Silent night, holy night,
all is calm, all is bright
round yon virgin mother and child.
Holy infant, so tender and mind,
sleep in heavenly peace,
sleep in heavenly peace.
“Silent Night,” verse 1 (UMH 239)
Of all nights for the organ to break! On Christmas Eve in 1818, the organist of the Church of St. Nicholas in Oberndorf, Austria, found himself in a most unfortunate and disappointing situation. The organ was broken. Repairs could not be made in time for midnight mass, just hours away. Without music to accompany the hymns, the worship service would feel somewhat lacking. How could they celebrate Christmas without music?
The organist went to the parish priest to inform him of the problem. Yet the priest had an idea. A few years earlier, he had composed an original Christmas poem. Perhaps the organist could set it to music and play it on his guitar — at least their congregation would have something special to enjoy, even if it wasn’t what they had originally planned. Together, the two worked throughout the afternoon to complete the new hymn. That evening, during the midnight mass, the church organist strummed his guitar as he and the parish priest sang the new and moving Christmas hymn.
The organist was Franz Gruber, and the parish priest was Fr. Joseph Mohr. Their hymn? A Christmas favorite, known to us as “Silent Night.” On that Christmas Eve two centuries ago, they offered God and their congregation a hymn that continues to enhance and inspire us today.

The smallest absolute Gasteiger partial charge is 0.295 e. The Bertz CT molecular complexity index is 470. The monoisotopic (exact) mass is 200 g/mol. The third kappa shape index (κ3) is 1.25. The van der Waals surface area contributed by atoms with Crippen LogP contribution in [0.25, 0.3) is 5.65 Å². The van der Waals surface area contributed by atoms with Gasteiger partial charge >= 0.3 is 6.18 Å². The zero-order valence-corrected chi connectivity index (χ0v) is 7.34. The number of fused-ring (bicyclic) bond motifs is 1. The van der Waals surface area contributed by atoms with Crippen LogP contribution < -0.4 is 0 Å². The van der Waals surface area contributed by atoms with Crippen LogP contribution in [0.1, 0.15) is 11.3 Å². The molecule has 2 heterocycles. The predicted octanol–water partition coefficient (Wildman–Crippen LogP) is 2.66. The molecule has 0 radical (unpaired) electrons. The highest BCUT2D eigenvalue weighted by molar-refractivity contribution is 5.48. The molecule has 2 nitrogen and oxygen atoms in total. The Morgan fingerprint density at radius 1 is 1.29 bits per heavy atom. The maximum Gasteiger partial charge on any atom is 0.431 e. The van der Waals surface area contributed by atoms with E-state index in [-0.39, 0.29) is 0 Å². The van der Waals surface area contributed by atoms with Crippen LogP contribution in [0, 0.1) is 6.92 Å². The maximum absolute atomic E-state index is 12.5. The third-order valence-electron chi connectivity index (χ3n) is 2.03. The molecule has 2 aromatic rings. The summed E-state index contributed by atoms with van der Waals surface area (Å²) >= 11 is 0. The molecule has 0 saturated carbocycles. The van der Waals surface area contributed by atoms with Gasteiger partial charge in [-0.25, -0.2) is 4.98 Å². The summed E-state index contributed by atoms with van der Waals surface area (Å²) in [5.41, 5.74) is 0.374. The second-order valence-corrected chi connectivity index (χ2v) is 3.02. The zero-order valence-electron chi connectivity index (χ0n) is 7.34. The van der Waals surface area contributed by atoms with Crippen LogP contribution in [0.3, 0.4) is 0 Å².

Yet what is most compelling about this story is the fact that this hymn might never have been written if the church organ had not broken in the first place. Still, this is not just the story of “Silent Night.” This is the story of how God works in our lives. We worship a God who transforms our brokenness into something new and beautiful and inspiring.
In this season when Advent overlaps with COVID-tide, I invite you to come to God as you are – flaws and scars and brokenness and all. Offer God your “broken organ,” and allow God to transform you.
In the midst of brokenness, the unanticipated challenges, and the beauty God can bring through them all, may you remember:
Our God is bigger than coronavirus.
Our vision is bigger than coronavirus, too.
We are people blessing people.
We are Wesley Church.
Want to know more?
- Learn about our church and its ministries: https://wesleychurch.com/
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- View previous devotionals: https://wesleychurch.com/pastor-candys-devotionals-2/